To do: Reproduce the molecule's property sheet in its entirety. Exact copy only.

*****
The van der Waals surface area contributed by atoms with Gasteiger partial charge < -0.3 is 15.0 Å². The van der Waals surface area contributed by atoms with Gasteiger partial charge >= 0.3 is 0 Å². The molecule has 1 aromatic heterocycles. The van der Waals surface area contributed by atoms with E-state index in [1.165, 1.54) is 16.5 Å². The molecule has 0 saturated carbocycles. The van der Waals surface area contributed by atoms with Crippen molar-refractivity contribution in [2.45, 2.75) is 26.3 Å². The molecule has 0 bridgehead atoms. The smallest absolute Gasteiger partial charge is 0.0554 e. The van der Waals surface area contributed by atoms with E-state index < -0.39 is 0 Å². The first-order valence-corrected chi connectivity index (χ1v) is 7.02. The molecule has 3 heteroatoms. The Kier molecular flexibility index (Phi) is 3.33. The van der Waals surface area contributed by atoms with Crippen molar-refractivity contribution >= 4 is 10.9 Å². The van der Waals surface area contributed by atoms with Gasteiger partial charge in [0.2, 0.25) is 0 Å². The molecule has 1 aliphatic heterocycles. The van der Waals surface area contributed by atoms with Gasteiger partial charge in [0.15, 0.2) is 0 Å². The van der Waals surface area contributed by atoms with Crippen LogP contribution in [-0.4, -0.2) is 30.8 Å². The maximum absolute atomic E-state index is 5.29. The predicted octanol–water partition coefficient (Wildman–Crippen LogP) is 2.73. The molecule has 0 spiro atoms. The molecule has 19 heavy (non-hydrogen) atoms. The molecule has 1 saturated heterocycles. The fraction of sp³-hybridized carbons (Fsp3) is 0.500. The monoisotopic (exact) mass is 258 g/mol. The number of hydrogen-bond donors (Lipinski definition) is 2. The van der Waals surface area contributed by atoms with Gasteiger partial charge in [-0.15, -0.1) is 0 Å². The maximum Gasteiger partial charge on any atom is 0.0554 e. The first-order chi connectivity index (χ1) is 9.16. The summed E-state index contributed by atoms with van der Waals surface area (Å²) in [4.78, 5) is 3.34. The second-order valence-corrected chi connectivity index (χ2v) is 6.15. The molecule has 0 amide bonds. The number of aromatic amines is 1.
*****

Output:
The van der Waals surface area contributed by atoms with Gasteiger partial charge < -0.3 is 15.0 Å². The van der Waals surface area contributed by atoms with Gasteiger partial charge >= 0.3 is 0 Å². The molecule has 1 aromatic heterocycles. The van der Waals surface area contributed by atoms with E-state index in [1.165, 1.54) is 16.5 Å². The molecule has 0 saturated carbocycles. The van der Waals surface area contributed by atoms with Crippen molar-refractivity contribution in [2.45, 2.75) is 26.3 Å². The molecule has 0 bridgehead atoms. The smallest absolute Gasteiger partial charge is 0.0554 e. The van der Waals surface area contributed by atoms with E-state index < -0.39 is 0 Å². The first-order valence-corrected chi connectivity index (χ1v) is 7.02. The molecule has 3 heteroatoms. The Kier molecular flexibility index (Phi) is 3.33. The van der Waals surface area contributed by atoms with Crippen molar-refractivity contribution >= 4 is 10.9 Å². The van der Waals surface area contributed by atoms with Gasteiger partial charge in [0.2, 0.25) is 0 Å². The molecule has 1 aliphatic heterocycles. The van der Waals surface area contributed by atoms with Gasteiger partial charge in [0.15, 0.2) is 0 Å². The van der Waals surface area contributed by atoms with Crippen LogP contribution in [-0.4, -0.2) is 30.8 Å². The maximum absolute atomic E-state index is 5.29. The predicted octanol–water partition coefficient (Wildman–Crippen LogP) is 2.73. The molecule has 0 spiro atoms. The molecule has 19 heavy (non-hydrogen) atoms. The molecule has 1 saturated heterocycles. The fraction of sp³-hybridized carbons (Fsp3) is 0.500. The monoisotopic (exact) mass is 258 g/mol. The number of hydrogen-bond donors (Lipinski definition) is 2. The van der Waals surface area contributed by atoms with Gasteiger partial charge in [-0.15, -0.1) is 0 Å². The maximum Gasteiger partial charge on any atom is 0.0554 e. The first-order chi connectivity index (χ1) is 9.16. The summed E-state index contributed by atoms with van der Waals surface area (Å²) in [4.78, 5) is 3.34. The second-order valence-corrected chi connectivity index (χ2v) is 6.15. The molecule has 0 amide bonds. The number of aromatic amines is 1.